Missouri's Spire To Raise Rates Just in Time for Winter

Spire seeks a revenue increase of $151.88 million that would impact residents' monthly bills

click to enlarge A lit gas burner.
Spire seeks an increase in revenues after a November 2021 increase.

Missouri Spire customers are likely to see their gas bills get bigger for the second year in a row.

This week, customers of the state's natural gas company received a Notice of Local Public Hearings and Request for Comments Regarding Proposed Increase GR-2022-0179. In it, Spire disclosed it had filed a request to increase revenues by 10.29 percent to approximately $151.88 million with the Missouri Public Service Commission.

Though the size of the rate hike is still open for public comment, if it stays as-is those in eastern Missouri would see an approximate increase of $8.19 monthly or 10.44 percent. Those in western Missouri would see an increase of about $11 a month or 12.65 percent increase. Any increase would take effect by February 29, 2023.

If this sounds a little familiar, that's because late last year the Commission approved Spire's request to increase revenues by $72 million, which meant residential customers saw a 2.8 percent increase in their monthly bills, says Scott Weitzel, vice president of regulatory and governmental affairs for Spire Missouri. In January, Spire kicked off the Notice of Intended Rate Case Filing that has led to this proposed increase, according to filings on the Public Service Commission's website.

The back-to-back increases are due to Spire's regular rate review procedures as a state-regulated company. In the last rate review, commissioners ordered Spire to change its accounting procedures to better recover expenditures, specifically employee costs and improvements.

"We're investing hundreds of millions of dollars every year in Missouri," Weitzel says. "And part of that investment, once it's in service, once our customers are using it, you know, we then go back and ask for recovery for that. That's one thing about rate reviews, we're not asking for money to be spent in the future, per se, we're asking for recovery for investment."

Ultimately, the Public Service Commission is responsible for determining what, if any, rate increase would take effect, and Weitzel anticipates the final amount of revenue increase to be adjusted as it goes through the review process.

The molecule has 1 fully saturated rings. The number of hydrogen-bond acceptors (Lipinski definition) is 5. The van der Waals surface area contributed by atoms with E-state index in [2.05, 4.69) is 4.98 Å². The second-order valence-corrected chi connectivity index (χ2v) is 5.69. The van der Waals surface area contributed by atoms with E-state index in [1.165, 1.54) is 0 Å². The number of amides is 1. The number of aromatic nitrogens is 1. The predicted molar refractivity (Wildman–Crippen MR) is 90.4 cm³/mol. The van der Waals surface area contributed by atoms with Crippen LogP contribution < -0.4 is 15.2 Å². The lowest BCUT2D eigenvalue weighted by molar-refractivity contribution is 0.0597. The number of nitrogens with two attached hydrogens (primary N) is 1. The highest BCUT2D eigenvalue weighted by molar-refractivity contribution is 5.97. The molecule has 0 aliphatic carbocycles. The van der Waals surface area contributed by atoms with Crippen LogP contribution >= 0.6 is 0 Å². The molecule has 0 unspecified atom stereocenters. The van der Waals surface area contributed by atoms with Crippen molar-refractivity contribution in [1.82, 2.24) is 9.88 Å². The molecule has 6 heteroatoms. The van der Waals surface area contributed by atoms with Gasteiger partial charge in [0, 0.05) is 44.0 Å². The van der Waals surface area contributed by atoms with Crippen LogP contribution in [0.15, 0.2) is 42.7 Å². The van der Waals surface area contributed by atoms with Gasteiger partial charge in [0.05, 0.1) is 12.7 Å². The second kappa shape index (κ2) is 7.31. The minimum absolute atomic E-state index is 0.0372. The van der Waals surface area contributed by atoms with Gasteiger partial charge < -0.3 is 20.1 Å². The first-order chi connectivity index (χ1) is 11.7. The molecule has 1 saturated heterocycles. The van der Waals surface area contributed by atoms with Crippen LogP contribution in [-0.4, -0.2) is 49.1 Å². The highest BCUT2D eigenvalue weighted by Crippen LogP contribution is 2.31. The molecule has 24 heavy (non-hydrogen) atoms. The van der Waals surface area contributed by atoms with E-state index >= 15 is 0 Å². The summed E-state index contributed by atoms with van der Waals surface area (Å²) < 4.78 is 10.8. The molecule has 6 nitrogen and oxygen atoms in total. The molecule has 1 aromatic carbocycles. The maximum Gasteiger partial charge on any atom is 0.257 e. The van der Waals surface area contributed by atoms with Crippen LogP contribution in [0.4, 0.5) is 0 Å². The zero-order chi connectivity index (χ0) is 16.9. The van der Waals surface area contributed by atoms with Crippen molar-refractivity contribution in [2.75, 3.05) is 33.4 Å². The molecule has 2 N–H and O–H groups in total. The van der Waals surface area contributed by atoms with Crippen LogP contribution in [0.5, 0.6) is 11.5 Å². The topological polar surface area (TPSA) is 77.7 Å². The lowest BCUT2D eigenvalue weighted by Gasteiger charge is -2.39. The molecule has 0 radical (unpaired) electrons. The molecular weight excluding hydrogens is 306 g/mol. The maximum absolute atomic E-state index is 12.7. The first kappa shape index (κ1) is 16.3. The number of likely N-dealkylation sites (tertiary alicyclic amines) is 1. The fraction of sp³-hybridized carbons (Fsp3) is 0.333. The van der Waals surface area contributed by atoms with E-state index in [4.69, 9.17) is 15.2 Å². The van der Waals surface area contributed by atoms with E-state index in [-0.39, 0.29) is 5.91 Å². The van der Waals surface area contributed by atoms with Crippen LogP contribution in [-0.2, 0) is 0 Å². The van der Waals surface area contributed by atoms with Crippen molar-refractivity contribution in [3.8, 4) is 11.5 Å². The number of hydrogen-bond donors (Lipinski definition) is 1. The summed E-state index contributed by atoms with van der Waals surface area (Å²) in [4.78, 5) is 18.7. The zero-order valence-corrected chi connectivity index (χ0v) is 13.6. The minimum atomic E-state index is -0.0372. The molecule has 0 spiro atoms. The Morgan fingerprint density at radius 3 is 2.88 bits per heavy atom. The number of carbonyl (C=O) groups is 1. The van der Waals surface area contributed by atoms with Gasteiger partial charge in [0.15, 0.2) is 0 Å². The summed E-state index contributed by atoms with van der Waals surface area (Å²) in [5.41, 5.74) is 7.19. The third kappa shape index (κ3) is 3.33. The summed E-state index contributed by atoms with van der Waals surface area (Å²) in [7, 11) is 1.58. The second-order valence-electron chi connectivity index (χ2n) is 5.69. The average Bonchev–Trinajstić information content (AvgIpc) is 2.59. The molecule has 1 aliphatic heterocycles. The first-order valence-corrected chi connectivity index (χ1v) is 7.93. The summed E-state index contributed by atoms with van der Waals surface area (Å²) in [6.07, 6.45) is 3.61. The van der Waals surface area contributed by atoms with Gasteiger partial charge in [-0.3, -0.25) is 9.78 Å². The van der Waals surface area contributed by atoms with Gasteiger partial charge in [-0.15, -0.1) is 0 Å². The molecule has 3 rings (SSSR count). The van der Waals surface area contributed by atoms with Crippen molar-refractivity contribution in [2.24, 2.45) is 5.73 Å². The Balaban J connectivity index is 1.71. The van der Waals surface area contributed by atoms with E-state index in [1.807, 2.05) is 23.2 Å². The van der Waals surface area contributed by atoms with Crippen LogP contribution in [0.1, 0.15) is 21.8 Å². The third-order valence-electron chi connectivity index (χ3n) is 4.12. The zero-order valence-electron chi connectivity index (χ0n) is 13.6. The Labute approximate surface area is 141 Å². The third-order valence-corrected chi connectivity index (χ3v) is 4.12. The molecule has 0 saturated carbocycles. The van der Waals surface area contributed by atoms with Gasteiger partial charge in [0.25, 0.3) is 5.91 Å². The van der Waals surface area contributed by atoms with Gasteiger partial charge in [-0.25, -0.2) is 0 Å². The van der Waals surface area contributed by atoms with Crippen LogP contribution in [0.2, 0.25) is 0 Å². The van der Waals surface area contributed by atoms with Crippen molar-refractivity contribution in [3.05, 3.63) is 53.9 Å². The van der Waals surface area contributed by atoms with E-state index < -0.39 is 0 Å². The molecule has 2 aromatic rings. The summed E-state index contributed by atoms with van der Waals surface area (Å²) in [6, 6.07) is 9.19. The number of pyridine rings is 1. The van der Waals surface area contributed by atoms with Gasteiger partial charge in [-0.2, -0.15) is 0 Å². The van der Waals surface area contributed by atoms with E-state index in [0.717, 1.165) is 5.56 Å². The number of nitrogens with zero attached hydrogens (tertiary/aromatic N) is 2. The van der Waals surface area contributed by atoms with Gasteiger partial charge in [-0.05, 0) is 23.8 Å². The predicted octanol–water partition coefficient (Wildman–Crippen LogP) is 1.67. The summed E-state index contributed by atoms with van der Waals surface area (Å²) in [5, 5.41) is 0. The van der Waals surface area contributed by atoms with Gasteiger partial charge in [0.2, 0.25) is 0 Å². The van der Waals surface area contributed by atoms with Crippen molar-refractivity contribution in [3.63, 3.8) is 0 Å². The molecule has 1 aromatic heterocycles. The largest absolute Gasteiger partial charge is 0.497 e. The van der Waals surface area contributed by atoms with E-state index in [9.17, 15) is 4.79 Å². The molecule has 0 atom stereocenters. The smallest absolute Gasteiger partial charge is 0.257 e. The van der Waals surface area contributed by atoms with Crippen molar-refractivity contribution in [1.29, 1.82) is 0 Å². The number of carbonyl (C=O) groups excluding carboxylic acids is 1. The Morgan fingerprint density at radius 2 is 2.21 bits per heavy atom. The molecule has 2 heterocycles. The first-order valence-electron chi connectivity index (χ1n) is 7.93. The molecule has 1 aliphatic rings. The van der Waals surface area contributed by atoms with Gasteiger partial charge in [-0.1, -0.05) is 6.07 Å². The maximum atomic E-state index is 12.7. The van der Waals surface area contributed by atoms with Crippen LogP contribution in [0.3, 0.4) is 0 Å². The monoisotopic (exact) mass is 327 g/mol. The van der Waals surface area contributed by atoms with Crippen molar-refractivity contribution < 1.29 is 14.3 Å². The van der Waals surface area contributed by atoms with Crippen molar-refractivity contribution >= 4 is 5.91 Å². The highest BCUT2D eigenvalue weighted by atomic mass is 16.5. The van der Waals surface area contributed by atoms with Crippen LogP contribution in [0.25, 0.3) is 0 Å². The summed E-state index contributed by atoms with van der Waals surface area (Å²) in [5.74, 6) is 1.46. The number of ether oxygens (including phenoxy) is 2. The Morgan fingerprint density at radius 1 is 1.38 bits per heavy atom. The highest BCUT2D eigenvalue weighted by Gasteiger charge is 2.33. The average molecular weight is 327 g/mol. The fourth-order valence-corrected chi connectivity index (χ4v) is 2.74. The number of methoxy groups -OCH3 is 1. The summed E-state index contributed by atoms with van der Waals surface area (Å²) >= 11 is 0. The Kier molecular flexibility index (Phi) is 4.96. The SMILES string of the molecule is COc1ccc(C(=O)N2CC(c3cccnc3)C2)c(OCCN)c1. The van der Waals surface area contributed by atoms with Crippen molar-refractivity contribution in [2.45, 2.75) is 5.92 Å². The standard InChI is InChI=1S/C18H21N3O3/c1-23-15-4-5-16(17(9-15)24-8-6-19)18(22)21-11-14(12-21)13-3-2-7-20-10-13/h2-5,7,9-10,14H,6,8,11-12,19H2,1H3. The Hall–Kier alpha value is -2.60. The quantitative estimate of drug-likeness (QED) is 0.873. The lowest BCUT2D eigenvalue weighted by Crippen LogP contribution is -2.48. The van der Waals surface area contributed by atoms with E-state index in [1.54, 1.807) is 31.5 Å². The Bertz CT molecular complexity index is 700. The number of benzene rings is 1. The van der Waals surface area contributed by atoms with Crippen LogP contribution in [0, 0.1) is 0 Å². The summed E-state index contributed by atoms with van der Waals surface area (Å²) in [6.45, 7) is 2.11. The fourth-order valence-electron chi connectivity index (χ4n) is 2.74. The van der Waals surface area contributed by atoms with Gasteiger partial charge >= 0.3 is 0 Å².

Doing that process two years in a row is unusual for Spire.

"We, again, never intended to file another rate review so closely," he says. "We know, rate, or any type of increase, is not fun or enjoyable for our customers. You know, inflation's at 8 percent, we're sensitive to that. Those that are especially struggling, we're going to have some outreach. We've got probably a handful, if not a dozen tools, to help those customers, especially those in need."

Weitzel encouraged those who need financial assistance to visit spireenergy.com/assistance.

Missouri residents are invited to a public hearing where they can testify on the rate increase request. The hearings will take place at 6 p.m. on Wednesday, October 12, and at noon on Thursday, October 13, at St. Louis Community College-Florissant Valley (3400 Pershall Road) and 6 p.m. on Tuesday, October 18, at Gregg/Klice Community Center (1600 East 17th Terrace, Kansas City).

Residents can comment in writing to the Missouri Public Service Commission (P.O. Box 360, Jefferson City, Missouri, 65102; 800-392-4211; [email protected]). More information is available at spireenergy.com/rate-review.

About The Author

Jessica Rogen

Jessica Rogen is managing editor for the Riverfront Times. She’s also the editor in chief of Boulevard, a literary magazine.
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